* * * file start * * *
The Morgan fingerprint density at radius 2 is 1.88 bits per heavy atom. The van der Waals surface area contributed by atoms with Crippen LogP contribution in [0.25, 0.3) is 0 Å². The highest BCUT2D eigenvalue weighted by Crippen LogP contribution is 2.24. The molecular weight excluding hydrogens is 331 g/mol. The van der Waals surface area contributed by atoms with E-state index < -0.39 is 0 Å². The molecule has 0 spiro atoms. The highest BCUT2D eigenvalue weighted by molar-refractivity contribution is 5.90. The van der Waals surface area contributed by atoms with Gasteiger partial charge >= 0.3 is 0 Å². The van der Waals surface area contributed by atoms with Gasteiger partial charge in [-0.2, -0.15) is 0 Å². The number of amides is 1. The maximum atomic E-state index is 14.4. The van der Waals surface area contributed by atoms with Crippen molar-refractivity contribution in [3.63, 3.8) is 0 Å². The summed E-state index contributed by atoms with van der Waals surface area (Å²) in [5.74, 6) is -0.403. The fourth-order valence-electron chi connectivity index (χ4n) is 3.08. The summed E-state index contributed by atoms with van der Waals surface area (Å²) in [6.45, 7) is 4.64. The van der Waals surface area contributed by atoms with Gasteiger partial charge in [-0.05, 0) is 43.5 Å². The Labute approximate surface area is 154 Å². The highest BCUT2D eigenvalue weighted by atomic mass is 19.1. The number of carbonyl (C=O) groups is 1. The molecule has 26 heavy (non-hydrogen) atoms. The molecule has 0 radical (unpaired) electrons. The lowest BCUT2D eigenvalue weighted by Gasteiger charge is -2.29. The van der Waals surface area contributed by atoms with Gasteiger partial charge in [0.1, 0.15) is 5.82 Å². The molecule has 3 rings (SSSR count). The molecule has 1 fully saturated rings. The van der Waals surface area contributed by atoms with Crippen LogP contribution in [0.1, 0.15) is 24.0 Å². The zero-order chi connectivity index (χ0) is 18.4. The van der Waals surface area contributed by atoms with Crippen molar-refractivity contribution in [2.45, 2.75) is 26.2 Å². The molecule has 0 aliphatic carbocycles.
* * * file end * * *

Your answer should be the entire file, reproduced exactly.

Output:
The Morgan fingerprint density at radius 2 is 1.88 bits per heavy atom. The van der Waals surface area contributed by atoms with Crippen LogP contribution in [0.25, 0.3) is 0 Å². The highest BCUT2D eigenvalue weighted by Crippen LogP contribution is 2.24. The molecular weight excluding hydrogens is 331 g/mol. The van der Waals surface area contributed by atoms with E-state index < -0.39 is 0 Å². The molecule has 0 spiro atoms. The highest BCUT2D eigenvalue weighted by molar-refractivity contribution is 5.90. The van der Waals surface area contributed by atoms with Gasteiger partial charge >= 0.3 is 0 Å². The van der Waals surface area contributed by atoms with Gasteiger partial charge in [-0.2, -0.15) is 0 Å². The number of amides is 1. The maximum atomic E-state index is 14.4. The van der Waals surface area contributed by atoms with Crippen molar-refractivity contribution in [3.63, 3.8) is 0 Å². The summed E-state index contributed by atoms with van der Waals surface area (Å²) in [5.74, 6) is -0.403. The fourth-order valence-electron chi connectivity index (χ4n) is 3.08. The summed E-state index contributed by atoms with van der Waals surface area (Å²) in [6.45, 7) is 4.64. The van der Waals surface area contributed by atoms with Gasteiger partial charge in [-0.05, 0) is 43.5 Å². The Labute approximate surface area is 154 Å². The highest BCUT2D eigenvalue weighted by atomic mass is 19.1. The number of carbonyl (C=O) groups is 1. The molecule has 26 heavy (non-hydrogen) atoms. The molecule has 0 radical (unpaired) electrons. The lowest BCUT2D eigenvalue weighted by Gasteiger charge is -2.29. The van der Waals surface area contributed by atoms with Gasteiger partial charge in [0.1, 0.15) is 5.82 Å². The molecule has 3 rings (SSSR count). The molecule has 1 fully saturated rings. The van der Waals surface area contributed by atoms with Crippen LogP contribution in [0.1, 0.15) is 24.0 Å². The zero-order chi connectivity index (χ0) is 18.4. The van der Waals surface area contributed by atoms with Crippen molar-refractivity contribution in [2.45, 2.75) is 26.2 Å². The molecule has 0 aliphatic carbocycles.